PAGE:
HUNTER Business Chamber has given a guarded thumbs-up to the new Infrastructure Australia priority list, while federal Labor MPs say the absence of key Hunter projects and long time frames for most Hunter projects that made the list showed the region was being ignored.
The Hunter response came after the official release of the 2020 infrastructure priority list, foreshadowed in Wednesday's Newcastle Herald.
The report has been generally well received across the nation for the increasing importance it places on infrastructure proposed to deal with major environmental issues including water security, rising sea levels and waste management.
But the Hunter is not the only region complaining about a lack of importance accorded to key projects, with Queenslanders unhappy that a 45-kilometre road project - the Coomera Connector between Brisbane and the Gold Coast - was left off the list.
Paterson MP Meryl Swanson told parliament yesterday that leaving the M1 extension to Raymond Terrace on the lower level of a two-tier priority system was "not good enough"
"It hasn't moved in four years," Ms Swanson said before being ejected from the House of Representatives for an hour over her interjections while government members endorsed the report during question time.
Chamber chief executive Bob Hawes welcomed the inclusion of "key regional projects" but said most deserved quicker delivery than Infrastructure Australia was suggesting.
He said the Hexham to Fassifern rail bypass seemed to have "fallen off Infrastructure Australia's radar".
Shortland MP Pat Conroy criticised the absence of the Glendale transport interchange, saying it was "a disgrace" the NSW government "failed to ensure the interchange was included in the priority list".
"Regardless of this, Glendale remains the most important project in the Hunter and is key to delivering jobs to Lake Macquarie," Mr Conroy said.
Infrastructure Australia was created to provide objective recommendations on major infrastructure projects, and this week's new 2020 priority list contains major works nominated by various governments and departments, as well as those promoted by the organisation itself.
I really hope this modest agency has not been politicised, but I have to askPaterson MP Meryl Swanson
As the Herald reported yesterday, the privately owned Port of Newcastle is pleased that Infrastructure Australia has identified a need for a new deep water port to handle a new "ultra large" category of container ships that are widely tipped to eventually dominate global shipping trade on major international routes.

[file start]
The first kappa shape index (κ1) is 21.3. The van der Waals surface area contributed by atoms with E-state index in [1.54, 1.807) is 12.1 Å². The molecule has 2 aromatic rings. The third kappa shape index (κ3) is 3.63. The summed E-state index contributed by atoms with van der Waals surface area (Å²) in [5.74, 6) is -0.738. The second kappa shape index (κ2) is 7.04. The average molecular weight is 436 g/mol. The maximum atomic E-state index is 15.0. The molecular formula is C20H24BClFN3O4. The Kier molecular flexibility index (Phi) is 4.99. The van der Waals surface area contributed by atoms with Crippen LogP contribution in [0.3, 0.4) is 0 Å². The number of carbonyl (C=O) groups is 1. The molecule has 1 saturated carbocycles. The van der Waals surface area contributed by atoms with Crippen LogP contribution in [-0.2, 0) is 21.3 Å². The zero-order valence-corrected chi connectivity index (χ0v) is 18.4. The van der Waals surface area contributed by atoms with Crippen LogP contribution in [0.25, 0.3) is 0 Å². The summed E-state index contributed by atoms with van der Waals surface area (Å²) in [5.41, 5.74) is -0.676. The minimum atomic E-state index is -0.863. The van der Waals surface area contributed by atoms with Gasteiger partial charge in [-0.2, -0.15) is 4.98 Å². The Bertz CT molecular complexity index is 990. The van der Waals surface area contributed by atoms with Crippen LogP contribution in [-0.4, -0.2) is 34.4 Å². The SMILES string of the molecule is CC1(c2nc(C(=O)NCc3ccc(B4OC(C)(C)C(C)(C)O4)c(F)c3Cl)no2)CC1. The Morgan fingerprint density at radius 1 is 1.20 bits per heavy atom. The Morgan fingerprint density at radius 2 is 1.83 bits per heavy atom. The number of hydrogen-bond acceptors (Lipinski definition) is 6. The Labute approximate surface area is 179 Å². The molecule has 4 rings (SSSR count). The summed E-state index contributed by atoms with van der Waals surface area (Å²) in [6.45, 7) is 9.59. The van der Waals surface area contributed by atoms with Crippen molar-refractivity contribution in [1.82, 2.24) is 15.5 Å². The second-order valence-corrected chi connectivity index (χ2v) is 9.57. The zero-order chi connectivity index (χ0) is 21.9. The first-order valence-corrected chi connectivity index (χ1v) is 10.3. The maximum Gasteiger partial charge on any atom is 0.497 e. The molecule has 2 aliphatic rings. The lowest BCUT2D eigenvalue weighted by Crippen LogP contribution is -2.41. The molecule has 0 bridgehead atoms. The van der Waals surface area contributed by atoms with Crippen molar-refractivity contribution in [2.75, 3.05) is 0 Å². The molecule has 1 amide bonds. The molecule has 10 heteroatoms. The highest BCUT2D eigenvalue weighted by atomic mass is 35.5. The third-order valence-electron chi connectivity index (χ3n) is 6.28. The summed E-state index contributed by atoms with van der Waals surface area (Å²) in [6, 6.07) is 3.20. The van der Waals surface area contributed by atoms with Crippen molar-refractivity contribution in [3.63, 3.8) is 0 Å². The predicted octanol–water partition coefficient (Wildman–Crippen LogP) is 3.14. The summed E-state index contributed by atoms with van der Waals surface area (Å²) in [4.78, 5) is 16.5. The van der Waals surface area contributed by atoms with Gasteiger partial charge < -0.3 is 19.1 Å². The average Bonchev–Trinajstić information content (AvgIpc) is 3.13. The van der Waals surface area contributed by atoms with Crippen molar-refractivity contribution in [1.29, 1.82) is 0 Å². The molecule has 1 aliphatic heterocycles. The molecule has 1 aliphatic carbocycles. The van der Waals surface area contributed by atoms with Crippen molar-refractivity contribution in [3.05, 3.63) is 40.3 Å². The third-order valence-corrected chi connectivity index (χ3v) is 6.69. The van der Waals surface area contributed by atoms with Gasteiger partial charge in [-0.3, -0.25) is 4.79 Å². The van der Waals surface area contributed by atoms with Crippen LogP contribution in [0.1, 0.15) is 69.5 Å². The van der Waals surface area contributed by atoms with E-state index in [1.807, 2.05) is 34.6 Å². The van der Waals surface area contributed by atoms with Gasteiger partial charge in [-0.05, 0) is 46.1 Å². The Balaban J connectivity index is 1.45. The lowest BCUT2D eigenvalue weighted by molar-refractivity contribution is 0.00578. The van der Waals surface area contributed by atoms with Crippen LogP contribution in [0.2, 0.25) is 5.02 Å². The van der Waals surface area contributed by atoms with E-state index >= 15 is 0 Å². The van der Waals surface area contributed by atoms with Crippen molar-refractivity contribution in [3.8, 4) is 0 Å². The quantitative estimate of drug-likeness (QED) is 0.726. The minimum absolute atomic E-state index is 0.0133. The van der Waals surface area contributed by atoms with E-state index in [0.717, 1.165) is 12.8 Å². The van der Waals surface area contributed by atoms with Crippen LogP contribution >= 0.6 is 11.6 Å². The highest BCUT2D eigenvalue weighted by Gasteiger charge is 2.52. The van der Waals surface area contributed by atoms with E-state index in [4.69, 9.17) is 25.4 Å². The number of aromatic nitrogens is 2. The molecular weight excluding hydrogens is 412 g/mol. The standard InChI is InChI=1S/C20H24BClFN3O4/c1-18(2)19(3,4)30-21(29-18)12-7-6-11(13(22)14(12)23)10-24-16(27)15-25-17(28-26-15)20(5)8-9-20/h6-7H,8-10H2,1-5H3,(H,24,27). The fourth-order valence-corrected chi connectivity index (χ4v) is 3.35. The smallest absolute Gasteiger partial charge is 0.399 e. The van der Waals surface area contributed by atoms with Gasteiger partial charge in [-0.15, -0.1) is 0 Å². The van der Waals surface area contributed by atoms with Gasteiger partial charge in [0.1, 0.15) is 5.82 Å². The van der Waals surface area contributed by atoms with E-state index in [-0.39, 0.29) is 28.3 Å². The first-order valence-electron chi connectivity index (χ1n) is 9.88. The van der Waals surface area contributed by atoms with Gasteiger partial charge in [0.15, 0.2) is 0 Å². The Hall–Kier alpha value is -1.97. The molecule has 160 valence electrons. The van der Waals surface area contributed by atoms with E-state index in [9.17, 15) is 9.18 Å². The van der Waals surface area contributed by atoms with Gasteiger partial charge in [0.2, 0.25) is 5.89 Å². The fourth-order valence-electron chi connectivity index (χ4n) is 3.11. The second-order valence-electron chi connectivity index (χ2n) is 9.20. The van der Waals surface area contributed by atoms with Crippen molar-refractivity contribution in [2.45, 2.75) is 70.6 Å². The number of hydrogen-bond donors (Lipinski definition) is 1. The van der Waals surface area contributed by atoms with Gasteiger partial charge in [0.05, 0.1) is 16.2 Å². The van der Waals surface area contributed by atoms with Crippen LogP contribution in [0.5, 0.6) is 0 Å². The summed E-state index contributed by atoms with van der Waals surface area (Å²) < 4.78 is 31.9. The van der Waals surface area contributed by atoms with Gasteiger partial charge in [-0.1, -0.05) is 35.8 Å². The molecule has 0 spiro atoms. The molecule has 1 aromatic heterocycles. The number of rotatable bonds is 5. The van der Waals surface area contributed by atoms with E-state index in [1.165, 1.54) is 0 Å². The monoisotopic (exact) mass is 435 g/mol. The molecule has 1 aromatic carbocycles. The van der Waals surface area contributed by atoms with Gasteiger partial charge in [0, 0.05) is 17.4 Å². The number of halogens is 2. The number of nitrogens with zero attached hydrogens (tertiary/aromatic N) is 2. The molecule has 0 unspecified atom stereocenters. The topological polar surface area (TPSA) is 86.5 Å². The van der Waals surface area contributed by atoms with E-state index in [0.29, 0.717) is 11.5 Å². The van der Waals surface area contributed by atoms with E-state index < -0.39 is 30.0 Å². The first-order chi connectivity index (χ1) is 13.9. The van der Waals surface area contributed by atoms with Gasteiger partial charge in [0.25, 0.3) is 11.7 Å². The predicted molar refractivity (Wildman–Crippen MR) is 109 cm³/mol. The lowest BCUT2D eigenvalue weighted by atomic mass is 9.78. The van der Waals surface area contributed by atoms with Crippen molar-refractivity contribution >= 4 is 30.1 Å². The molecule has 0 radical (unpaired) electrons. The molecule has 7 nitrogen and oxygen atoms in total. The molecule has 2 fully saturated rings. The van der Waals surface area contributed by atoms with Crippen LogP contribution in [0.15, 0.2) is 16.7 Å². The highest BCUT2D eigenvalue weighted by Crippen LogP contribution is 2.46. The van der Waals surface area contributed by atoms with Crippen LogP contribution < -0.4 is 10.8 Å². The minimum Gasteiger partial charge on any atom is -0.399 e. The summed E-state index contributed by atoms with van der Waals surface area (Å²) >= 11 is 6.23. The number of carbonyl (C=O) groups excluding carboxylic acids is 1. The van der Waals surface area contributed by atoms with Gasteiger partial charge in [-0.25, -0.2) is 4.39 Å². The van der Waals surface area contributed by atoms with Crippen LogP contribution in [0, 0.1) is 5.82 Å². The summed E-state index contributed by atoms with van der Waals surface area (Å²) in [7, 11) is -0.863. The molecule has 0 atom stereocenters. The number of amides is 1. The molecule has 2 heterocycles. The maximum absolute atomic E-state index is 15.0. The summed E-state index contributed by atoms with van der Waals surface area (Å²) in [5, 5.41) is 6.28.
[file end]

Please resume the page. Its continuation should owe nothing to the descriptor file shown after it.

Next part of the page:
Endorsement of the second stage of a $1.6 billion overhaul of John Hunter Hospital has also been welcomed in the region.
Chamber chief executive Bob Hawes said that as well as the M1 extension and the John Hunter expansion, the Hunter list included the New England Highway upgrade (incorporating the Muswellbrook and Singleton bypasses), and the Newcastle to Sydney rail upgrade.
Mr Hawes said all of these projects had been in the chamber's submission last year to Infrastructure Australia.
"Having Infrastructure Australia note and commend these projects will help ensure they attract the commitment and funding certainty required to ensure they advance and deliver the promised benefits," Mr Hawes said.
He said the report highlighted the need to preserve a corridor for a future east coast high-speed rail line, but did not mention preserving the Lower Hunter Freight Corridor - otherwise known as the Hexham to Fassifern freight rail bypass - despite it being previously listed as a "high priority initiative".
"It is disappointing the freight corridor seems to have dropped off Infrastructure Australia's radar but the chamber continues to argue for its preservation as a high priority," Mr Hawes said.
Paterson MP Meryl Swanson was ejected from House of Representatives question time yesterday by speaker Tony Smith after interjecting while Deputy Prime Minister Michael endorsed the report in answer to a question from his own side of the house.
Afterwards, Ms Swanson said the M1 extension had been listed as a "zero to five year" priority in 2016, yet there had been "no progress toward this important road and the 'next steps' remain unchanged".
"This project is 15 years overdue and is described by infrastructure Australia as one of the most heavily used road corridors for freight in NSW," Ms Swanson said.
"This road is the last choke point between Sydney and Brisbane, and a major intersection between western NSW and the Port of Newcastle, the world's largest coal port.
"Only four per cent of funding for the M1 extension has been made available by the Morrison Government in the next five years.
"If the Coalition Government is serious about regional infrastructure, this project would be a high priority, the business case would be completed, and the project would be underway."
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